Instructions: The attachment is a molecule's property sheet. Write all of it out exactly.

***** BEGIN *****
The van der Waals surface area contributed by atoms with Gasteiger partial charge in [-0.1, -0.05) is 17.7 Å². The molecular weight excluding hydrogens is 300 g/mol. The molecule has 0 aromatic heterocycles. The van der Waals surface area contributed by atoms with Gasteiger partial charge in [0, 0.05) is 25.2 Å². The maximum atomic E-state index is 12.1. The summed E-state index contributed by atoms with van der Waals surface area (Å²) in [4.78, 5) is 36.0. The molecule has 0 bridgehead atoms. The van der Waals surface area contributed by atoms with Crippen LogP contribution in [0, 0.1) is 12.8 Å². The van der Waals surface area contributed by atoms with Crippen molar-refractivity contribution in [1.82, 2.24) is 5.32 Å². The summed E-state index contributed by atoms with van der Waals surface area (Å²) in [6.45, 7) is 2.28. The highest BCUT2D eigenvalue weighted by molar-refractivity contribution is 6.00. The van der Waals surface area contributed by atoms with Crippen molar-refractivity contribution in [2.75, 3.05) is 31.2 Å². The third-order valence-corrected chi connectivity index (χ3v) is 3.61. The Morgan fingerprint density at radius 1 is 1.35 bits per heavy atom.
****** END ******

The van der Waals surface area contributed by atoms with Gasteiger partial charge in [-0.1, -0.05) is 17.7 Å². The molecular weight excluding hydrogens is 300 g/mol. The molecule has 0 aromatic heterocycles. The van der Waals surface area contributed by atoms with Gasteiger partial charge in [0, 0.05) is 25.2 Å². The maximum atomic E-state index is 12.1. The summed E-state index contributed by atoms with van der Waals surface area (Å²) in [4.78, 5) is 36.0. The molecule has 0 bridgehead atoms. The van der Waals surface area contributed by atoms with Crippen LogP contribution in [0, 0.1) is 12.8 Å². The van der Waals surface area contributed by atoms with Crippen molar-refractivity contribution in [1.82, 2.24) is 5.32 Å². The summed E-state index contributed by atoms with van der Waals surface area (Å²) in [6.45, 7) is 2.28. The highest BCUT2D eigenvalue weighted by molar-refractivity contribution is 6.00. The van der Waals surface area contributed by atoms with Crippen molar-refractivity contribution in [2.75, 3.05) is 31.2 Å². The third-order valence-corrected chi connectivity index (χ3v) is 3.61. The Morgan fingerprint density at radius 1 is 1.35 bits per heavy atom.